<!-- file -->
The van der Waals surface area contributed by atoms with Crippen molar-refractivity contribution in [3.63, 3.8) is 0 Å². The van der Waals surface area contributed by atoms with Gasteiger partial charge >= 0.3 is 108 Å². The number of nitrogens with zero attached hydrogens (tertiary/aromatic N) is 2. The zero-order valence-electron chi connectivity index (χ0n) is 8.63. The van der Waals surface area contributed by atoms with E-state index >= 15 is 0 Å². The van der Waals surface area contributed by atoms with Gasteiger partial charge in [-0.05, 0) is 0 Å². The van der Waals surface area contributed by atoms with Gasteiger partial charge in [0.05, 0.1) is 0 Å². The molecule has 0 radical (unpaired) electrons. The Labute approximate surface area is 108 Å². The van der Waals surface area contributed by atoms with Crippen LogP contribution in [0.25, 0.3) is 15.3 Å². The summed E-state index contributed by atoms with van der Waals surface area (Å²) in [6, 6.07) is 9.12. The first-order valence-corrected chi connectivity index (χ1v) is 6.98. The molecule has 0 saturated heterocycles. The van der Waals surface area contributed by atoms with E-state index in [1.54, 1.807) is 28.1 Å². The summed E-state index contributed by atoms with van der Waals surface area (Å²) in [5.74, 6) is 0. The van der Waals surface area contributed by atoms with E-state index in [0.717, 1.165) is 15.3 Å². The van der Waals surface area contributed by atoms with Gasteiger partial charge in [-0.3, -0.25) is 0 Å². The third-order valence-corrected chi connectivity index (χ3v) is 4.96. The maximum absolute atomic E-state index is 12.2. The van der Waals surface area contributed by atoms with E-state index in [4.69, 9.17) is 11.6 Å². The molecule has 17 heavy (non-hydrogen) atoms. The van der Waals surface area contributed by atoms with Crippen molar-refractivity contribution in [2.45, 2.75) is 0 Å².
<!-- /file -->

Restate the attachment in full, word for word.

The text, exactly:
The van der Waals surface area contributed by atoms with Crippen molar-refractivity contribution in [3.63, 3.8) is 0 Å². The van der Waals surface area contributed by atoms with Gasteiger partial charge >= 0.3 is 108 Å². The number of nitrogens with zero attached hydrogens (tertiary/aromatic N) is 2. The zero-order valence-electron chi connectivity index (χ0n) is 8.63. The van der Waals surface area contributed by atoms with E-state index >= 15 is 0 Å². The van der Waals surface area contributed by atoms with Gasteiger partial charge in [-0.05, 0) is 0 Å². The van der Waals surface area contributed by atoms with Gasteiger partial charge in [0.05, 0.1) is 0 Å². The molecule has 0 radical (unpaired) electrons. The Labute approximate surface area is 108 Å². The van der Waals surface area contributed by atoms with Crippen LogP contribution in [0.25, 0.3) is 15.3 Å². The summed E-state index contributed by atoms with van der Waals surface area (Å²) in [6, 6.07) is 9.12. The first-order valence-corrected chi connectivity index (χ1v) is 6.98. The molecule has 0 saturated heterocycles. The van der Waals surface area contributed by atoms with E-state index in [1.54, 1.807) is 28.1 Å². The summed E-state index contributed by atoms with van der Waals surface area (Å²) in [5.74, 6) is 0. The van der Waals surface area contributed by atoms with E-state index in [0.717, 1.165) is 15.3 Å². The van der Waals surface area contributed by atoms with Gasteiger partial charge in [-0.3, -0.25) is 0 Å². The third-order valence-corrected chi connectivity index (χ3v) is 4.96. The maximum absolute atomic E-state index is 12.2. The van der Waals surface area contributed by atoms with E-state index in [4.69, 9.17) is 11.6 Å². The molecule has 17 heavy (non-hydrogen) atoms. The van der Waals surface area contributed by atoms with Crippen molar-refractivity contribution in [2.45, 2.75) is 0 Å².